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I had a Canon 60D and used to get around 800 to 1000 shots on full battery charge. I've now traded my 60D to a 5D Mark II and it looks like it requires a lot more power.
Is this normal for a full frame camera? The 5DMII and 60D use the same battery.

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All else being equal, yes.

A bigger sensor requires more power. Advancement in power-saving technologies can sometimes improve that but with higher pixel counts being the norm, we do not see much of that. Each pixel requires circuitry so higher megapixels require more power than making the sensor bigger.

Luckily bigger cameras have room for bigger batteries which compensates nicely until you get to the huge DSLRs with integrated grips which are rated upwards of 4000 shots per charge! Otherwise, most DSLRs are given batteries to last them between 500 and 1000 shots per charge.

Keep in mind the shots you get are highly dependent on usable. Using the flash is the most power hungry thing to do, followed by using the LCD, including Live-View and Video capture.

The stats for the 60D vs 5D are misleading because the CIPA standard requires 50% flash use if there is one, which the 5D does not have.

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Just for reference, it should be noted that the 5D III uses a slightly larger sensor than the 5D II, but gets more shots per battery using the exact same battery. There are quite a few ways to improve the efficiency of a sensor so that it produces better photos with greater IQ for less energy. –  jrista May 8 '12 at 20:31
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That is what I was referring to by advancements in technologies but these seem to be the exception rather than the norm lately. –  Itai May 8 '12 at 20:37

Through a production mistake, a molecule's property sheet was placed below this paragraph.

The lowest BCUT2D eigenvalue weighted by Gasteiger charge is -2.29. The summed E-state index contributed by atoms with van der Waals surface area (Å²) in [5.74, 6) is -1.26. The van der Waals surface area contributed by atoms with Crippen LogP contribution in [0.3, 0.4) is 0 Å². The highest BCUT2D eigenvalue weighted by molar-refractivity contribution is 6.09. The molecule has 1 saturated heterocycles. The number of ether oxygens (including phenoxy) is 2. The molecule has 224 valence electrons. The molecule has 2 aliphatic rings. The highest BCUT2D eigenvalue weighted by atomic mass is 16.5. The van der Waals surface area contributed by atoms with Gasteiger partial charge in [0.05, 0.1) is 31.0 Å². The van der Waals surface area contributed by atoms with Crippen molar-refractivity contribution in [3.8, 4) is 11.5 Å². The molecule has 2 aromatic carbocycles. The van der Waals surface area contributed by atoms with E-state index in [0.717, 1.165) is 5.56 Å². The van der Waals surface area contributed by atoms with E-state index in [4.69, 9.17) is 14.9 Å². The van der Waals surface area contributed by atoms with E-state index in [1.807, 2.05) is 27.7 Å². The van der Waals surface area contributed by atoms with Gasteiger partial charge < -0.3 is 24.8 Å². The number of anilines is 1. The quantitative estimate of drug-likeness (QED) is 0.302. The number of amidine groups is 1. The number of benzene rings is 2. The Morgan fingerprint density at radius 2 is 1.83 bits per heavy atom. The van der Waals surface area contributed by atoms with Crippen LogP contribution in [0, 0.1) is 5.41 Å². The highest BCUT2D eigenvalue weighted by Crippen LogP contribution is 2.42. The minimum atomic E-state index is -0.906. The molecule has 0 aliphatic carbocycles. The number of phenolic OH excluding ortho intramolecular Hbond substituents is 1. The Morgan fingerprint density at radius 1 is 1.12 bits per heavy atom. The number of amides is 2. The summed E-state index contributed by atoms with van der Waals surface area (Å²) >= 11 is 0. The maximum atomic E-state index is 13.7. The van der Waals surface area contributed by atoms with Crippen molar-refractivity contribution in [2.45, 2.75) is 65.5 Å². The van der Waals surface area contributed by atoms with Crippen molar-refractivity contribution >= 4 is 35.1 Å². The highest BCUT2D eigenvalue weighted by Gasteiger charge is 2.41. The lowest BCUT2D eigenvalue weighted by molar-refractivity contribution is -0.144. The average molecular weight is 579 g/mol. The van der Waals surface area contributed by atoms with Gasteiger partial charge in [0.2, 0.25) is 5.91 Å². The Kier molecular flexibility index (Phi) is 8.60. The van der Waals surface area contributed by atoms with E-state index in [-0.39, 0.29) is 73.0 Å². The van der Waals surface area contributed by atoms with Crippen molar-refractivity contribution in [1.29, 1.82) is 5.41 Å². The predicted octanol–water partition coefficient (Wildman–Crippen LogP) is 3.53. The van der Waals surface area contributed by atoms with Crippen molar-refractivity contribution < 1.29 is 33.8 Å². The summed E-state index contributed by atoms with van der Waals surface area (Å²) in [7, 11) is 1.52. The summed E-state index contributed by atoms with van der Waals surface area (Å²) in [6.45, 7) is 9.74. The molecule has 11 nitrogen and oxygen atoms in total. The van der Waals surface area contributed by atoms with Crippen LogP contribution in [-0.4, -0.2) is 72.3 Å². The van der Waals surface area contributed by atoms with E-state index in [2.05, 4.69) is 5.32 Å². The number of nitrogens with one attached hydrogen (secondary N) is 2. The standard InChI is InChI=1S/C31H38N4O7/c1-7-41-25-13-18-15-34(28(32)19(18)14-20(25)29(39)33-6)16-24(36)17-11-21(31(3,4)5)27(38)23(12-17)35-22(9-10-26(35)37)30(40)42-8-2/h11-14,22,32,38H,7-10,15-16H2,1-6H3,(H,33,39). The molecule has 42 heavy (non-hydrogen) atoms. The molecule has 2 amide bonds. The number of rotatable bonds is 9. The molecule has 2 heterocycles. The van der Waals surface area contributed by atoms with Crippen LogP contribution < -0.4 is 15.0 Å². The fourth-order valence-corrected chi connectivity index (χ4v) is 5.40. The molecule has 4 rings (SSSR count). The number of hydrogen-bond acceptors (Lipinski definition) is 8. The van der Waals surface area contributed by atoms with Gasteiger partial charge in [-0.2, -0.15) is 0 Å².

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Sorry. maybe I should have been clearer. I meant power-saving technology. Obviously technology as a whole is advancing very fast but I think and understand that power-saving is not a priority. This is more noticeable in compacts where typical averages are 200-350 shots while 5 years ago, the averages were in the 500+ shots. –  Itai May 8 '12 at 22:39
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For point-and-shoots, it's gotta be largely the larger and higher-resolution rear LCD screens, coupled I think with an average decline in size (putting pressure on room for batteries). –  mattdm May 8 '12 at 22:58
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Actually I've been tracking this closely and I have moving averages for battery-life over the last several years. I can tell you that the move to higher resolution has had a much worse effect on the leaders in battery-life than anything else. So while models who showed 300 or so shots per charge got replaced by ones with 250 or so, the ones with 750+ got replaced by 400 or so. It is disappointing a bit particularly with fewer cameras working with standard AAs lately. Now you have to carry a lot more Li-Ion to get by a day of shooting. –  Itai May 9 '12 at 0:56

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